City leaders make play to bring Warriors to SF

May 14, 2012 6:43:42 PM PDT
After 40 years in the East Bay, city officials are hoping to lure the Golden State Warriors back to San Francisco. The mayor and all 11 supervisors have signed a letter urging the team to leave Oakland and suggesting a new arena could be built at the foot of the Bay Bridge.

San Francisco Mayor Ed Lee is putting a full-court press on the Golden State Warriors, with a direct appeal to owners Joe Lacob and Peter Guber. In a letter hand-delivered by Lee himself, he urges the Warriors to build a new home in San Francisco "in time for the 2017 NBA season" and says "San Francisco offers significant advantages" that no other city can match.

San Francisco's proposed site is a sports and entertainment facility on the waterfront.

"Friendly competition, I love Chuck Reed and Mayor Lee, but I plan to keep all three teams," Oakland Mayor Jean Quan said.

Quan says she believes her plan to build a new "Coliseum City" for the A's, Raiders and Warriors will win out in the end.

"Coliseum City is probably one of the most exciting ideas in a long time," Quan said.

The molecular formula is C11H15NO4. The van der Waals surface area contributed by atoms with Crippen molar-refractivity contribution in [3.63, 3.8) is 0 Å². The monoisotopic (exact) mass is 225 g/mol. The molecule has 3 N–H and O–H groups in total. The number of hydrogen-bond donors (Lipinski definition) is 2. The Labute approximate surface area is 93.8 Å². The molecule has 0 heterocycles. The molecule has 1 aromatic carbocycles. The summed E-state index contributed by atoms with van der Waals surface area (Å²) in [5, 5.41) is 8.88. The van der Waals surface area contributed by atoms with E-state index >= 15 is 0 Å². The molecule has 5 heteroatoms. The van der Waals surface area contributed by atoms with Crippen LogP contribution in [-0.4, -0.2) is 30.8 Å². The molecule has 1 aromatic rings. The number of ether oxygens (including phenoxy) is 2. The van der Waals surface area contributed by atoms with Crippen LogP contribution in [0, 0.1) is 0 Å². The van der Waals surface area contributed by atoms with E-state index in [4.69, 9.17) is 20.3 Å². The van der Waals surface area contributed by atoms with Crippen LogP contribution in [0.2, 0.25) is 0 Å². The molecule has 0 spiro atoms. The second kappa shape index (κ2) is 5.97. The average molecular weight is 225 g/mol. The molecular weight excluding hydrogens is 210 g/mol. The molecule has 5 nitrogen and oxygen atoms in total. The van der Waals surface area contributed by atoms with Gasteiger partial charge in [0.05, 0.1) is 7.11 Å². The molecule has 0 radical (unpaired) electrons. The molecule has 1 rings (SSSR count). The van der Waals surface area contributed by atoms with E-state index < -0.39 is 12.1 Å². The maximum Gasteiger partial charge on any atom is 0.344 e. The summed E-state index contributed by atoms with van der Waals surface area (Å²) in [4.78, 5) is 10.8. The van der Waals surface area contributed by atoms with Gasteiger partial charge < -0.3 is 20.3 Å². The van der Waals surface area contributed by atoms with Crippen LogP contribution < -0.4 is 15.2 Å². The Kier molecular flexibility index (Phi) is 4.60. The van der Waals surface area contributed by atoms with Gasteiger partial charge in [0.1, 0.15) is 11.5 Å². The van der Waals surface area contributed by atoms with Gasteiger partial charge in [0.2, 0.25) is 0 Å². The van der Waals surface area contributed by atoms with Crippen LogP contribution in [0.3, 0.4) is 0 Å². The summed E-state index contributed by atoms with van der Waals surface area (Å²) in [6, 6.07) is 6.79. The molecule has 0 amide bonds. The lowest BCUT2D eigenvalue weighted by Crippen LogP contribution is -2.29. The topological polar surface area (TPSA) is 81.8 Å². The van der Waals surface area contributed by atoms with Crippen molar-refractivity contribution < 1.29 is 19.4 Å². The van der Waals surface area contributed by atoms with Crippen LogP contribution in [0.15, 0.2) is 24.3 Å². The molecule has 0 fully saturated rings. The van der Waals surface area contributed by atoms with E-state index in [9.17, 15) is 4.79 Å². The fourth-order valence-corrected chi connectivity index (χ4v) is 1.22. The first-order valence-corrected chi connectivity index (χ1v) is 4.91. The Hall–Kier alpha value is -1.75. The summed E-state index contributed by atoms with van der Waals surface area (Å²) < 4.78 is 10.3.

The Warriors reiterated the position they took last December, saying, "We appreciate the outreach exhibited by Mayor Lee and other City officials as they continue to show their enthusiasm and interest in the Warriors building a new state-of-the-art multi-purpose arena in San Francisco. At this point, we continue our due diligence in exploring all potentials sites in the Bay Area."

"Oakland is the actual center of the Bay Area, not San Francisco," Chris Dobbins said.

Dobbins heads Save Oakland Sports, an East Bay group trying to keep all three Oakland teams in Oakland.

"We have BART right here, we have Amtrak, a lot of good public transportation," Dobbins said. "If you look at the East Bay, the population center, and Oakland's right in the middle. We have great weather, albeit not today, but it's the best viable place for the Warriors to stay."

All this comes as Oakland's been told by the state it must return $3.5 million in redevelopment funds; money city leaders were hoping to use for planning "Coliseum City."


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